He said that signal has been received by East Penn School District, but not yet installed along the entrance road used by parents driving to and from the school.
In late March, the East Penn school board voted to require children to walk if they live less than three-quarters of a mile from the four-year-old school, which currently has 732 students.
East Penn estimated that change would impact 125 to 140 children and also could add to the number of cars going to the school to drop off and pick up students.
After the township meeting, East Penn Superintendent Thomas Seidenberger reported: "We have about 110 kids walking to Willow Lane."
Ron Miller, whom Fosselman called the captain of the 13 crossing guards hired to protect children at Willow Lane, was introduced to commissioners.
Miller, who was applauded, said there have been no problems since school opened. ”Everything has been very positive, especially from the parents. Most of them are very happy.”
“It’s going very well,” agreed the township manager. “We’re just tickled pink in terms of how well it’s going so far.”
Miller said many parents walk their children to school in the morning and then walk back to the school to walk them home, “so we’re crossing the parents twice as many times as the students.”
But Miller and Fosselman said this week more parents have been letting their children walk to school on their own.
Fosselman indicated his goal is for all parents living within three-quarters of a mile from the school to feel secure about letting their children walk.
He said state police have been very visible around the school to help ensure the safety of children.
The township manager also said more children are riding their bicycles to school –so many that the school needs another bike rack.
Fosselman didn’t have numbers but reported that Anthony Moyer, the school’s principal, told him five times more students are walking to Willow Lane this year compared to last year.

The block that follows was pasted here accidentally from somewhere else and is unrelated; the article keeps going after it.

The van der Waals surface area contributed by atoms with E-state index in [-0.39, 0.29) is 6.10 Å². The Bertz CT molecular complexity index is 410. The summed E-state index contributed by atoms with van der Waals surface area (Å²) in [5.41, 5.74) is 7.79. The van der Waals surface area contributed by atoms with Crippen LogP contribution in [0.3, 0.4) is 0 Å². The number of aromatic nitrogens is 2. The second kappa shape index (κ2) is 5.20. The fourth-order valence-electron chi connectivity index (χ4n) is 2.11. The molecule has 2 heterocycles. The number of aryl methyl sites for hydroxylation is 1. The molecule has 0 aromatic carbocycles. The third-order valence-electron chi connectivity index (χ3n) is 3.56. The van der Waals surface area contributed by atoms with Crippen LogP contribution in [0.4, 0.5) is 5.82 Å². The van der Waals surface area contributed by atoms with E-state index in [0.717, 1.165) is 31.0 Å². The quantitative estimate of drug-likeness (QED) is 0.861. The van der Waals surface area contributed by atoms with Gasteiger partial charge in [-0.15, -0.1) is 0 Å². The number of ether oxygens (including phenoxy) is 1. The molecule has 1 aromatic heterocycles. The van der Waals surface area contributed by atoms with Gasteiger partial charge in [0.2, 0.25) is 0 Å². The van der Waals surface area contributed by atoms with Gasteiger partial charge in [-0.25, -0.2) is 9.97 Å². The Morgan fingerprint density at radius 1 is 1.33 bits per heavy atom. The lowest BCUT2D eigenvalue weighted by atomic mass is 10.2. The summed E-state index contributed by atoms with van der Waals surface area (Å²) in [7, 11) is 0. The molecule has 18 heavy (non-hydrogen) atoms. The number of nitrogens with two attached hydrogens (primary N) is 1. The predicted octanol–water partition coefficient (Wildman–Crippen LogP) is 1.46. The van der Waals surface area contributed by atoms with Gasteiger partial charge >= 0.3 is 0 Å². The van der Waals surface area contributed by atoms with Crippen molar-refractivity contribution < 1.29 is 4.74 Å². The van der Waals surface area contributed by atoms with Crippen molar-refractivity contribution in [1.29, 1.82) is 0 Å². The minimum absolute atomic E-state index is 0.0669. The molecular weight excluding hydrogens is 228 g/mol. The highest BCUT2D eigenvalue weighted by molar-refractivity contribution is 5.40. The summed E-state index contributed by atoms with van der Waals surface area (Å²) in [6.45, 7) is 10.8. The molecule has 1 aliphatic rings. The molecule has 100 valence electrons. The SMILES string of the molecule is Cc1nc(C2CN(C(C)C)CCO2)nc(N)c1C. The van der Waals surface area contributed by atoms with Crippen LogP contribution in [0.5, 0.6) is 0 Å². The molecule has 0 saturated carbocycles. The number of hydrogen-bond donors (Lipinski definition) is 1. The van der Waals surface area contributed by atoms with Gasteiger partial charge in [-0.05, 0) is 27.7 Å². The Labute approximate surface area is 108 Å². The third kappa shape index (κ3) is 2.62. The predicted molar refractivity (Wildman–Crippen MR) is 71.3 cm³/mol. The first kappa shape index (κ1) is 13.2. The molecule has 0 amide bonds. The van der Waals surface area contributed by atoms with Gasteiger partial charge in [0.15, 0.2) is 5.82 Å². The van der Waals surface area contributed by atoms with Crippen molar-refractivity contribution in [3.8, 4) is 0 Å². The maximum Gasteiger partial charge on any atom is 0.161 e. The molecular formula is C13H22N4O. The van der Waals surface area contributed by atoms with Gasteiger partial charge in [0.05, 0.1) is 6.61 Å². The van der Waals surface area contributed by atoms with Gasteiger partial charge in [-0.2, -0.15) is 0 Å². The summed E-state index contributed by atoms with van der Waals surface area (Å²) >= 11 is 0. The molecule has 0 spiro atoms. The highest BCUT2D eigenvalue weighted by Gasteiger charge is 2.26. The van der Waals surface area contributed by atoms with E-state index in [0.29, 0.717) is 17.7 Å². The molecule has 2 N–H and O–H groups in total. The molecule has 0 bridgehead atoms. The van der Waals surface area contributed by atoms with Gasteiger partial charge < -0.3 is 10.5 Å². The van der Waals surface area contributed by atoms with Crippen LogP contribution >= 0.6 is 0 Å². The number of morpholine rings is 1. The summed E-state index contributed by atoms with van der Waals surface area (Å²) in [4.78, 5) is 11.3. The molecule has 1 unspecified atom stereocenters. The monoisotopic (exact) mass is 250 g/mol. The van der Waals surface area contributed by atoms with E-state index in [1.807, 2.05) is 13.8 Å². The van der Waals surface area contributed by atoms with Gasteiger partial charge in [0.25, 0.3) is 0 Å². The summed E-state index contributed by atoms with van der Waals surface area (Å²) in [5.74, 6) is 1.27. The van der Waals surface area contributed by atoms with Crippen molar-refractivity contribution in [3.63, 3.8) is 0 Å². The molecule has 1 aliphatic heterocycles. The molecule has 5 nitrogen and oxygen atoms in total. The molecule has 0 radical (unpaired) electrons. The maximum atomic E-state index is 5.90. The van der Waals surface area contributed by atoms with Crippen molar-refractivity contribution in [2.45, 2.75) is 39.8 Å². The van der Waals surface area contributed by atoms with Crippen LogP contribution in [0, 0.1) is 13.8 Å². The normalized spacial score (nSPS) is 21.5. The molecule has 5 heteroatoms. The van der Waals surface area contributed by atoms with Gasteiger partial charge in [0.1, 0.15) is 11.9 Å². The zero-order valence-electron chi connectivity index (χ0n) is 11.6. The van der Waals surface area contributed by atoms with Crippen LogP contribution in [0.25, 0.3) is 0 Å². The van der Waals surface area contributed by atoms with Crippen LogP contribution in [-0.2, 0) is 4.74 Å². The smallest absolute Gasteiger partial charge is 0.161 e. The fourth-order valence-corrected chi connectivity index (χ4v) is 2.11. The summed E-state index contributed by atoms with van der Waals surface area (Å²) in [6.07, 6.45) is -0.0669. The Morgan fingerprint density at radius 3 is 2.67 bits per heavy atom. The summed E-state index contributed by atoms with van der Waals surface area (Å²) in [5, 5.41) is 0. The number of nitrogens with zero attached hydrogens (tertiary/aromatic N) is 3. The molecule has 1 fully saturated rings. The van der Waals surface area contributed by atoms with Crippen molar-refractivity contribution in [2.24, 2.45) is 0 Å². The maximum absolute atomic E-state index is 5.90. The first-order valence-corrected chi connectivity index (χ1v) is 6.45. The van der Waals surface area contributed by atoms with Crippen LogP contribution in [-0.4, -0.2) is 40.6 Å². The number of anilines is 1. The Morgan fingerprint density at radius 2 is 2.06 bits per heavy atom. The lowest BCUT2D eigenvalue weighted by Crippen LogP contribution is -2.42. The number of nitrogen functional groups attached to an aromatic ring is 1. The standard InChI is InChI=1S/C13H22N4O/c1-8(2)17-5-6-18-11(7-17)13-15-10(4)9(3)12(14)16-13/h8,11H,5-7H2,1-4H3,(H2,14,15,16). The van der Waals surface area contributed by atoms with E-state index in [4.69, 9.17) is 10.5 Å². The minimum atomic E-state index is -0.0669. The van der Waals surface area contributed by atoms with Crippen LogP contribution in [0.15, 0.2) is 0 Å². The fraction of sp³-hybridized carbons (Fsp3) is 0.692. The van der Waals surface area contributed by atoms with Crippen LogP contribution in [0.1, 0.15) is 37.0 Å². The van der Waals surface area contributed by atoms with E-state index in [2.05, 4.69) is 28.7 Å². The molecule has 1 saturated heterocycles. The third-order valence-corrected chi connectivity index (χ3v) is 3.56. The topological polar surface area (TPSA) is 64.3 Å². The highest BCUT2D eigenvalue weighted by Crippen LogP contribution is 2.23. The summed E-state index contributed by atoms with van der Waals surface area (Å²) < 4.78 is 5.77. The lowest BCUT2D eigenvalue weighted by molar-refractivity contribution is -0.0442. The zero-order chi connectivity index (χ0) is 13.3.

Fosselman also reported 273 cars drove students to the school when it rained last Tuesday, adding the start of school was delayed for six minutes that day.
In answer to a question from Lancsek, Miller said traffic on the school’s rear entrance road did back up onto Mill Creek Road that day.
"We had some issues on the rainy day we had last week," confirmed Seidenberger after the meeting. "But rainy days are always more hectic at all schools."
East Penn officials estimated 140 cars were dropping off and picking up children every day at Willow Lane last school year, with a queue of cars sometimes backing up onto Sauerkraut Lane, the previous parents’ entrance road to the school.
Said Seidenberger after the meeting: "We are pleased with the effort thus far by the new crossing guards and the Willow Lane staff. In addition, we are thankful that parents are cooperating with the new traffic patterns. "
Also during Thursday night’s commissioners meeting, it was announced that the first public workshop on the proposed 2014 township budget will be at 7 p.m. Oct. 1 at the township building, with additional public workshops on Oct. 9 and, if needed, Oct. 29.
Fosselman said he’s hoping to hear good comments from residents. Conrad said township departments and community organizations will be giving presentations about their budget requests.
The five commissioners will get their first look at the proposed budget developed by staff at their next meeting on Sept. 19.